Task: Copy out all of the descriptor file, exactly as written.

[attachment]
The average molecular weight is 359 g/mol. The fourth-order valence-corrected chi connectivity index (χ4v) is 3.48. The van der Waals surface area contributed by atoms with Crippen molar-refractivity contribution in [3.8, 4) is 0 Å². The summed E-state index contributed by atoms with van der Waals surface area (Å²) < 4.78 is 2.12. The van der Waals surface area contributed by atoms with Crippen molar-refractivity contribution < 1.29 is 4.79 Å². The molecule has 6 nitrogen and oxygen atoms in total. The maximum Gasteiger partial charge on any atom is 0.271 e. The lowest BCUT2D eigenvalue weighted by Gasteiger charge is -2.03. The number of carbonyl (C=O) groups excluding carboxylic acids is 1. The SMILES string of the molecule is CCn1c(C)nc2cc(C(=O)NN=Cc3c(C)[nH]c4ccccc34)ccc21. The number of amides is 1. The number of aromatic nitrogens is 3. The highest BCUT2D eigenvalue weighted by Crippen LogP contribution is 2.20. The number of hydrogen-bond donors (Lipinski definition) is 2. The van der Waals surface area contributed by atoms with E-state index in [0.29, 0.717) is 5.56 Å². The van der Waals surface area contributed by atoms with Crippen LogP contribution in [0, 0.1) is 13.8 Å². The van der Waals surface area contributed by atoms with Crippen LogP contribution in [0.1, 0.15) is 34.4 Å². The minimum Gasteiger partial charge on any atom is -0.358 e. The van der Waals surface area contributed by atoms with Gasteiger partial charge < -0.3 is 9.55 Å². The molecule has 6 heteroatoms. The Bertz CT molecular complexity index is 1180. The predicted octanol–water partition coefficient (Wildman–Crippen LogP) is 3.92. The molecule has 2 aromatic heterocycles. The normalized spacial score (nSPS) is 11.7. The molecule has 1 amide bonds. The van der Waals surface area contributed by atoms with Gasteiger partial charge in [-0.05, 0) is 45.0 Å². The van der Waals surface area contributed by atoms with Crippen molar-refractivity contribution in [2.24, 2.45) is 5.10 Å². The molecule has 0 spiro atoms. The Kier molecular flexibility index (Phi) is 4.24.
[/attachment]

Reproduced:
The average molecular weight is 359 g/mol. The fourth-order valence-corrected chi connectivity index (χ4v) is 3.48. The van der Waals surface area contributed by atoms with Crippen molar-refractivity contribution in [3.8, 4) is 0 Å². The summed E-state index contributed by atoms with van der Waals surface area (Å²) < 4.78 is 2.12. The van der Waals surface area contributed by atoms with Crippen molar-refractivity contribution < 1.29 is 4.79 Å². The molecule has 6 nitrogen and oxygen atoms in total. The maximum Gasteiger partial charge on any atom is 0.271 e. The lowest BCUT2D eigenvalue weighted by Gasteiger charge is -2.03. The number of carbonyl (C=O) groups excluding carboxylic acids is 1. The SMILES string of the molecule is CCn1c(C)nc2cc(C(=O)NN=Cc3c(C)[nH]c4ccccc34)ccc21. The number of amides is 1. The number of aromatic nitrogens is 3. The highest BCUT2D eigenvalue weighted by Crippen LogP contribution is 2.20. The number of hydrogen-bond donors (Lipinski definition) is 2. The van der Waals surface area contributed by atoms with E-state index in [0.29, 0.717) is 5.56 Å². The van der Waals surface area contributed by atoms with Crippen LogP contribution in [0, 0.1) is 13.8 Å². The van der Waals surface area contributed by atoms with Crippen LogP contribution in [0.1, 0.15) is 34.4 Å². The minimum Gasteiger partial charge on any atom is -0.358 e. The van der Waals surface area contributed by atoms with Gasteiger partial charge < -0.3 is 9.55 Å². The molecule has 6 heteroatoms. The Bertz CT molecular complexity index is 1180. The predicted octanol–water partition coefficient (Wildman–Crippen LogP) is 3.92. The molecule has 2 aromatic heterocycles. The normalized spacial score (nSPS) is 11.7. The molecule has 1 amide bonds. The van der Waals surface area contributed by atoms with Gasteiger partial charge in [-0.05, 0) is 45.0 Å². The van der Waals surface area contributed by atoms with Crippen molar-refractivity contribution in [2.24, 2.45) is 5.10 Å². The molecule has 0 spiro atoms. The Kier molecular flexibility index (Phi) is 4.24.